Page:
Up to $3B in transportation debt possible in legislation
RALEIGH, N.C. (AP) — North Carolina Republican legislative leaders support a proposal from Democratic Gov. Roy Cooper’s administration to maintain the increased pace of road construction by authorizing debt, paid back using projected highway-building revenues.
Both the Senate Finance Committee and House Transportation Committee debated and voted Tuesday for similar measures to allow up to $3 billion in what’s called “special indebtedness” through 2028. The debt could be issued without a referendum.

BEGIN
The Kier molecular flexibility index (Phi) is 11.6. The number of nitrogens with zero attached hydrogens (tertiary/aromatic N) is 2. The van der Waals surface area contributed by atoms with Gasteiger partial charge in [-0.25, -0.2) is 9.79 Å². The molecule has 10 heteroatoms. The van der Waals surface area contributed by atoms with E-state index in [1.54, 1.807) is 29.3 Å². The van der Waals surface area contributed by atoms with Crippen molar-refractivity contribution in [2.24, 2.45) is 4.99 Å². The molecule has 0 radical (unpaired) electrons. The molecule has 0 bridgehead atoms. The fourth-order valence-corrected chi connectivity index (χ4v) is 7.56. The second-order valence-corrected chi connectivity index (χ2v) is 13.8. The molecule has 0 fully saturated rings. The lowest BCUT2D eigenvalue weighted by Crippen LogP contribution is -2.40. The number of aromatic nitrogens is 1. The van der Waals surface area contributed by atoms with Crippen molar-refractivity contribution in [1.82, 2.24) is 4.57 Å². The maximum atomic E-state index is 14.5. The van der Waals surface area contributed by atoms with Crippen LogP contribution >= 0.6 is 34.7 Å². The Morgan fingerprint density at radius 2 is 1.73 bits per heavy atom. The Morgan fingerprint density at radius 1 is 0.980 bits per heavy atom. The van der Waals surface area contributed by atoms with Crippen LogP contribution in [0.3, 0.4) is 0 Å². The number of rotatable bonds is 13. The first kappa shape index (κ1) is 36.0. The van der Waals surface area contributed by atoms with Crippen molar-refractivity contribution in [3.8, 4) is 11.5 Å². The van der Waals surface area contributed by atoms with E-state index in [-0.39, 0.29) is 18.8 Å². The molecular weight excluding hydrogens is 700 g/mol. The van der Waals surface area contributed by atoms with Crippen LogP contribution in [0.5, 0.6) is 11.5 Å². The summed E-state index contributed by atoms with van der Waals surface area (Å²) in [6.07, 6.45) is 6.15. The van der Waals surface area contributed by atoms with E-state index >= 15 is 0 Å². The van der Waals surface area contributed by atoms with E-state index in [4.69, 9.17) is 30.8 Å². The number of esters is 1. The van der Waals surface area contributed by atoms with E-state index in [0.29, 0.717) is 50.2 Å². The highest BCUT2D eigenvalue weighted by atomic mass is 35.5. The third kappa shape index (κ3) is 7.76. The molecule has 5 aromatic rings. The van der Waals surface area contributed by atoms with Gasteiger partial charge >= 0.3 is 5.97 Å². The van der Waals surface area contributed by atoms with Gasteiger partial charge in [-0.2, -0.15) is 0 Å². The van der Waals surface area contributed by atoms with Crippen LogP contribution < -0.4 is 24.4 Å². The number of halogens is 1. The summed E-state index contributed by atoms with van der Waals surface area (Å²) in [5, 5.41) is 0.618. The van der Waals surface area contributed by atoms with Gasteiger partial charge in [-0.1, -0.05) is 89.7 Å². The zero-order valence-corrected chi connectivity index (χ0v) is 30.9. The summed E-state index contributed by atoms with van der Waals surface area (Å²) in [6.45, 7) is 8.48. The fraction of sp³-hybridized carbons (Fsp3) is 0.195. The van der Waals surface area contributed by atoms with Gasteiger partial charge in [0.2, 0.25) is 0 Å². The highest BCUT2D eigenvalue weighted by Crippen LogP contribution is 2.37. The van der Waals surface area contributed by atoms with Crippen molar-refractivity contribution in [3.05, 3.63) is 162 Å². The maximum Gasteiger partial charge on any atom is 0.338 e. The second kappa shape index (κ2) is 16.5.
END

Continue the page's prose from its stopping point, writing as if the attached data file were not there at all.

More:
The N.C. Department of Transportation wants road spending kept at current levels after cash balances dwindle. Debt would be repaid from a trust fund that receives gasoline and vehicle sales taxes and Division of Motor Vehicles fees.
The bills passed after Republican members got assurances state borrowing would remain within self-imposed debt limits and projects on the transportation blueprint would be built.